As Judge Hamilton recognized, the Shark Fin Law

Page 1097

is based on legislative findings that sharks occupy the top of the marine food chain and their decline constitutes a serious threat to the ocean ecosystem and biodiversity; that the practice of shark finning causes the death of tens of millions of sharks every year; and that by eliminating an important end market (sales in California), and thereby impacting the demand for shark fins, California can help ensure that sharks do not become extinct.

Brown I, 2013 WL 60919, at *7 (citing 2011 Cal. Stat., Ch. 524 (A.B. 376), § 1). These " humanitarian, conservationist, and health goals" are legitimate government interests. Brown II, 539 F.App'x at 762. The law bans all shark fins, regardless of origin or point of sale. While the plaintiffs suggest that the law is not well-tailored to its purported ends, that is insufficient to invalidate the law. Under rational basis review, a court should not expect the legislature to design a scheme that perfectly addresses the court's own concerns, nor should a court impose other methods that it would prefer. Schweiker v. Wilson, 450 U.S. 221, 235, 101 S.Ct. 1074, 67 L.Ed.2d 186 (1981). The plaintiffs have not carried their burden of plausibly alleging the lack of any rational basis by negating every conceivable basis supporting the law or showing that it is wholly irrational.[7] Heller, 509 U.S. at 320-21.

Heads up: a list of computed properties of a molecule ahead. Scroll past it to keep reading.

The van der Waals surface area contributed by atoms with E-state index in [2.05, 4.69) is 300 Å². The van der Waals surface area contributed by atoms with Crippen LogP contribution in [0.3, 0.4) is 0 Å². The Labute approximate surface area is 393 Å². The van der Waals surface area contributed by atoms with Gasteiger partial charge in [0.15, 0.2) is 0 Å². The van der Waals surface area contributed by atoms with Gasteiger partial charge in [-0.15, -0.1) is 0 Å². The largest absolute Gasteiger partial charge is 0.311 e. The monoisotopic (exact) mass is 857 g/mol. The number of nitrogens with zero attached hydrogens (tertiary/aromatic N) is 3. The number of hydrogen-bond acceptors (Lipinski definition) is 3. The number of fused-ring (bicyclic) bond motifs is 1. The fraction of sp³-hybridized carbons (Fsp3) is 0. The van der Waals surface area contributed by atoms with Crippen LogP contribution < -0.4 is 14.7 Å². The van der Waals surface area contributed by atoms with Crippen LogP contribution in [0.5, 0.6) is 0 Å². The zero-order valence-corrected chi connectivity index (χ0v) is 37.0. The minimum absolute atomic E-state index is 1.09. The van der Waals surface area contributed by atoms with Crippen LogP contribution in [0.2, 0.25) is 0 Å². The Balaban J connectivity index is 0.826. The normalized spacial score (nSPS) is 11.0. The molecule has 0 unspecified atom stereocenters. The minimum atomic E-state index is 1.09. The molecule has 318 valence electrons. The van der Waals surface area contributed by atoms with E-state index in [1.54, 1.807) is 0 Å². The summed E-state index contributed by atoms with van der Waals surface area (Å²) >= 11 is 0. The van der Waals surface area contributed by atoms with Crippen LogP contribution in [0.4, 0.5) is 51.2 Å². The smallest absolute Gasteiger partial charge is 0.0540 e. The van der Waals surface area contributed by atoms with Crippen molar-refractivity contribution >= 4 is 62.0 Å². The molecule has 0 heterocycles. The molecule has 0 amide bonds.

At the hearing, the plaintiffs repeatedly urged that this case is at the pleading stage and that they had alleged enough to survive a motion to dismiss even if they did not have the evidence yet to prevail at trial. But the plaintiffs' allegations concerning racial intent do not go anywhere close to bringing their claims past the " line between possibility and plausibility." Iqbal, 556 U.S. at 678. " When faced with two possible explanations, only one of which can be true and only one of which results in liability, plaintiffs cannot offer allegations that are 'merely consistent with' their favored explanation but are also consistent with the alternative explanation. Something more is needed, such as facts tending to exclude the possibility that the alternative explanation is true, in order to render plaintiffs' allegations plausible within the meaning of Iqbal and Twombly. " In re Century Alum. Co. Sec. Litig., 729 F.3d 1104, 1108 (9th Cir. 2013) (citations omitted); Iqbal, 556 U.S. at 682 (" As between that 'obvious alternative explanation' . . . and the purposeful, invidious discrimination respondent asks us to infer, discrimination is not a plausible conclusion." ). The plaintiffs must plead sufficient facts showing that they are plausibly entitled to relief before those facts may be weighed by a jury. Aside from the two statements discussed earlier, the plaintiffs allege no other facts to support their claim, and their counsel conceded at oral argument that he knew of no other relevant facts that he could assert. Accordingly, I will dismiss the Equal Protection cause of action.